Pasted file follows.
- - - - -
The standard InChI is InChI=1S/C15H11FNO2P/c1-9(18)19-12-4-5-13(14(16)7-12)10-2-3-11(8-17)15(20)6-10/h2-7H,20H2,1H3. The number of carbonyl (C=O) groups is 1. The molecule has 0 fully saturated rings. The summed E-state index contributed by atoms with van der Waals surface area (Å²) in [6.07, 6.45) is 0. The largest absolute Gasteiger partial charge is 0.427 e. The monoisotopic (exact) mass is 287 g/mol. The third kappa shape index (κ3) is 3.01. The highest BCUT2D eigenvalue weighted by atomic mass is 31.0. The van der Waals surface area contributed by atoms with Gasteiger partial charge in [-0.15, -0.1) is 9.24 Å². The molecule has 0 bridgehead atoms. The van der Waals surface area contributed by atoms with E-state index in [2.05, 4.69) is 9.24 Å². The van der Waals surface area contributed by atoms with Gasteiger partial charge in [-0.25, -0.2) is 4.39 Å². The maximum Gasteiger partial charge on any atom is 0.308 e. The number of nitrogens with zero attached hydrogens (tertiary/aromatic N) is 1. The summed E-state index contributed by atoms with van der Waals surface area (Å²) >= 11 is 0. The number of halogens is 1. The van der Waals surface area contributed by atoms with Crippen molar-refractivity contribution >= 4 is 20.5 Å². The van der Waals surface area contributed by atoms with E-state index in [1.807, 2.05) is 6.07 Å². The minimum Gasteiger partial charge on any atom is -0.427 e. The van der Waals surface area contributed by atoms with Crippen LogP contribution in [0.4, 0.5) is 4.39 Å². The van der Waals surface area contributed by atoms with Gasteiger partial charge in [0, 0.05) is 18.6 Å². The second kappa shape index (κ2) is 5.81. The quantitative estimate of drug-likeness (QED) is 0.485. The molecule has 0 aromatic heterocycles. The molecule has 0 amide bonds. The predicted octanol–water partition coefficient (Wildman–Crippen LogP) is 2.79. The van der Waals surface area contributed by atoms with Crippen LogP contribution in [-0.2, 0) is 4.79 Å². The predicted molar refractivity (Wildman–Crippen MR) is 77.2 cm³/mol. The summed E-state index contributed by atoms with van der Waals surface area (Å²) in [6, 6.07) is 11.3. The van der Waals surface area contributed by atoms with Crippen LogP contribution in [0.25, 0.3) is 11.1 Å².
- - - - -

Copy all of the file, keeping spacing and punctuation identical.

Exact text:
The standard InChI is InChI=1S/C15H11FNO2P/c1-9(18)19-12-4-5-13(14(16)7-12)10-2-3-11(8-17)15(20)6-10/h2-7H,20H2,1H3. The number of carbonyl (C=O) groups is 1. The molecule has 0 fully saturated rings. The summed E-state index contributed by atoms with van der Waals surface area (Å²) in [6.07, 6.45) is 0. The largest absolute Gasteiger partial charge is 0.427 e. The monoisotopic (exact) mass is 287 g/mol. The third kappa shape index (κ3) is 3.01. The highest BCUT2D eigenvalue weighted by atomic mass is 31.0. The van der Waals surface area contributed by atoms with Gasteiger partial charge in [-0.15, -0.1) is 9.24 Å². The molecule has 0 bridgehead atoms. The van der Waals surface area contributed by atoms with E-state index in [2.05, 4.69) is 9.24 Å². The van der Waals surface area contributed by atoms with Gasteiger partial charge in [-0.25, -0.2) is 4.39 Å². The maximum Gasteiger partial charge on any atom is 0.308 e. The number of nitrogens with zero attached hydrogens (tertiary/aromatic N) is 1. The summed E-state index contributed by atoms with van der Waals surface area (Å²) >= 11 is 0. The number of halogens is 1. The van der Waals surface area contributed by atoms with Crippen molar-refractivity contribution >= 4 is 20.5 Å². The van der Waals surface area contributed by atoms with E-state index in [1.807, 2.05) is 6.07 Å². The minimum Gasteiger partial charge on any atom is -0.427 e. The van der Waals surface area contributed by atoms with Crippen LogP contribution in [0.4, 0.5) is 4.39 Å². The van der Waals surface area contributed by atoms with Gasteiger partial charge in [0, 0.05) is 18.6 Å². The second kappa shape index (κ2) is 5.81. The quantitative estimate of drug-likeness (QED) is 0.485. The molecule has 0 aromatic heterocycles. The molecule has 0 amide bonds. The predicted octanol–water partition coefficient (Wildman–Crippen LogP) is 2.79. The van der Waals surface area contributed by atoms with Crippen LogP contribution in [-0.2, 0) is 4.79 Å². The predicted molar refractivity (Wildman–Crippen MR) is 77.2 cm³/mol. The summed E-state index contributed by atoms with van der Waals surface area (Å²) in [6, 6.07) is 11.3. The van der Waals surface area contributed by atoms with Crippen LogP contribution in [0.25, 0.3) is 11.1 Å².